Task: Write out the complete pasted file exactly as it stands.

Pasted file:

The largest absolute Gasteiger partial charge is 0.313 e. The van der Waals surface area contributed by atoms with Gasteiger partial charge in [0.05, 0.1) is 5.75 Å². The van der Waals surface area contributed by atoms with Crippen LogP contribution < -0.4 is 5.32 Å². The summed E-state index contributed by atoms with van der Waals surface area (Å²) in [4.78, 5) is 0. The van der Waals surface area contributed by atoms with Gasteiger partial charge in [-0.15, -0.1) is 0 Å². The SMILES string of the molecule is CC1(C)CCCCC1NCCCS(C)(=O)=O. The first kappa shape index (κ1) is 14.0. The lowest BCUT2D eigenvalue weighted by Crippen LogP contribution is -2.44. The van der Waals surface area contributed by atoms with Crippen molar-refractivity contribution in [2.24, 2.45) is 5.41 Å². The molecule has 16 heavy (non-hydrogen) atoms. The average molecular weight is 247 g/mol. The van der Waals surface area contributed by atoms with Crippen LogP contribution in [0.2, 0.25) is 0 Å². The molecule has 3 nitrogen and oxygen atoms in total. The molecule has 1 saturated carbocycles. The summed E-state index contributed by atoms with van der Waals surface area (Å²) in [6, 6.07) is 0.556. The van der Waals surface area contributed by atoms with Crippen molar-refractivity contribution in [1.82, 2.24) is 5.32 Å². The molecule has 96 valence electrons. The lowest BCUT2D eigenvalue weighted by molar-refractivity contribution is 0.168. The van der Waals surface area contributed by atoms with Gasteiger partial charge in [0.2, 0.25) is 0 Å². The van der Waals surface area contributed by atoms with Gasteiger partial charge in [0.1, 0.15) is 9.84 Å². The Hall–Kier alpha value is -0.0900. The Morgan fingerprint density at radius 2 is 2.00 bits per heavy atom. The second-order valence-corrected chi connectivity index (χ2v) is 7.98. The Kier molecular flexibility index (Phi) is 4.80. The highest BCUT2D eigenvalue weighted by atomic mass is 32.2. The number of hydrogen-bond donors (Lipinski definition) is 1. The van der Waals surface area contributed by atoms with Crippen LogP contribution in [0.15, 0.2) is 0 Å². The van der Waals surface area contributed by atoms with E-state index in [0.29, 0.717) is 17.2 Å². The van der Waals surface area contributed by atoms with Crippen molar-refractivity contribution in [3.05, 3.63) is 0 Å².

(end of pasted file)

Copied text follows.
The largest absolute Gasteiger partial charge is 0.313 e. The van der Waals surface area contributed by atoms with Gasteiger partial charge in [0.05, 0.1) is 5.75 Å². The van der Waals surface area contributed by atoms with Crippen LogP contribution < -0.4 is 5.32 Å². The summed E-state index contributed by atoms with van der Waals surface area (Å²) in [4.78, 5) is 0. The van der Waals surface area contributed by atoms with Gasteiger partial charge in [-0.15, -0.1) is 0 Å². The SMILES string of the molecule is CC1(C)CCCCC1NCCCS(C)(=O)=O. The first kappa shape index (κ1) is 14.0. The lowest BCUT2D eigenvalue weighted by Crippen LogP contribution is -2.44. The van der Waals surface area contributed by atoms with Crippen molar-refractivity contribution in [2.24, 2.45) is 5.41 Å². The molecule has 16 heavy (non-hydrogen) atoms. The average molecular weight is 247 g/mol. The van der Waals surface area contributed by atoms with Crippen LogP contribution in [0.2, 0.25) is 0 Å². The molecule has 3 nitrogen and oxygen atoms in total. The molecule has 1 saturated carbocycles. The summed E-state index contributed by atoms with van der Waals surface area (Å²) in [6, 6.07) is 0.556. The van der Waals surface area contributed by atoms with Crippen molar-refractivity contribution in [1.82, 2.24) is 5.32 Å². The molecule has 96 valence electrons. The lowest BCUT2D eigenvalue weighted by molar-refractivity contribution is 0.168. The van der Waals surface area contributed by atoms with Gasteiger partial charge in [0.2, 0.25) is 0 Å². The van der Waals surface area contributed by atoms with Gasteiger partial charge in [0.1, 0.15) is 9.84 Å². The Hall–Kier alpha value is -0.0900. The Morgan fingerprint density at radius 2 is 2.00 bits per heavy atom. The second-order valence-corrected chi connectivity index (χ2v) is 7.98. The Kier molecular flexibility index (Phi) is 4.80. The highest BCUT2D eigenvalue weighted by atomic mass is 32.2. The number of hydrogen-bond donors (Lipinski definition) is 1. The van der Waals surface area contributed by atoms with Crippen LogP contribution in [0.15, 0.2) is 0 Å². The van der Waals surface area contributed by atoms with E-state index in [0.29, 0.717) is 17.2 Å². The van der Waals surface area contributed by atoms with Crippen molar-refractivity contribution in [3.05, 3.63) is 0 Å².